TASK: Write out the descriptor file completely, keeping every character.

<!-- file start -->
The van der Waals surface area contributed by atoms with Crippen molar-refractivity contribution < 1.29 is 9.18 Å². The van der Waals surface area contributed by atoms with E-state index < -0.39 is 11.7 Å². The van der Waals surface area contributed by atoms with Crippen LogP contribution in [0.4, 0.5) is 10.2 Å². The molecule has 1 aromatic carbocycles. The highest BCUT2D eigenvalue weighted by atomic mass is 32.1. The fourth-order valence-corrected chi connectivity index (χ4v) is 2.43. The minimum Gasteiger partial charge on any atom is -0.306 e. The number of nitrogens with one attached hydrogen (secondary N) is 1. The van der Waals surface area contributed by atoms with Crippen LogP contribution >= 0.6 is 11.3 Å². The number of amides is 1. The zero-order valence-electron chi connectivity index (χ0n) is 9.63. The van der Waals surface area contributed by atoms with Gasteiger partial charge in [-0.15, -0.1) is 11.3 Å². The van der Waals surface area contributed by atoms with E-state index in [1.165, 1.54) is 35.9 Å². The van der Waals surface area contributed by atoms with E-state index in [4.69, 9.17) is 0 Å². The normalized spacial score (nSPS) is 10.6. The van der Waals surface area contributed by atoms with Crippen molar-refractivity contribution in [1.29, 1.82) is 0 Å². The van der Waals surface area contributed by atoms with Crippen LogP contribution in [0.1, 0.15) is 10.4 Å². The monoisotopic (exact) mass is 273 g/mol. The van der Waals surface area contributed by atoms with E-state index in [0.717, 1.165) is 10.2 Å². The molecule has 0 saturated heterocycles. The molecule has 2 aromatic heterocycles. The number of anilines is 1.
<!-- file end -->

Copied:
The van der Waals surface area contributed by atoms with Crippen molar-refractivity contribution < 1.29 is 9.18 Å². The van der Waals surface area contributed by atoms with E-state index < -0.39 is 11.7 Å². The van der Waals surface area contributed by atoms with Crippen LogP contribution in [0.4, 0.5) is 10.2 Å². The molecule has 1 aromatic carbocycles. The highest BCUT2D eigenvalue weighted by atomic mass is 32.1. The fourth-order valence-corrected chi connectivity index (χ4v) is 2.43. The minimum Gasteiger partial charge on any atom is -0.306 e. The number of nitrogens with one attached hydrogen (secondary N) is 1. The van der Waals surface area contributed by atoms with Crippen LogP contribution >= 0.6 is 11.3 Å². The number of amides is 1. The zero-order valence-electron chi connectivity index (χ0n) is 9.63. The van der Waals surface area contributed by atoms with Gasteiger partial charge in [-0.15, -0.1) is 11.3 Å². The van der Waals surface area contributed by atoms with E-state index in [1.165, 1.54) is 35.9 Å². The van der Waals surface area contributed by atoms with E-state index in [4.69, 9.17) is 0 Å². The normalized spacial score (nSPS) is 10.6. The van der Waals surface area contributed by atoms with Crippen molar-refractivity contribution in [1.29, 1.82) is 0 Å². The van der Waals surface area contributed by atoms with Crippen LogP contribution in [0.1, 0.15) is 10.4 Å². The monoisotopic (exact) mass is 273 g/mol. The van der Waals surface area contributed by atoms with E-state index in [0.717, 1.165) is 10.2 Å². The molecule has 0 saturated heterocycles. The molecule has 2 aromatic heterocycles. The number of anilines is 1.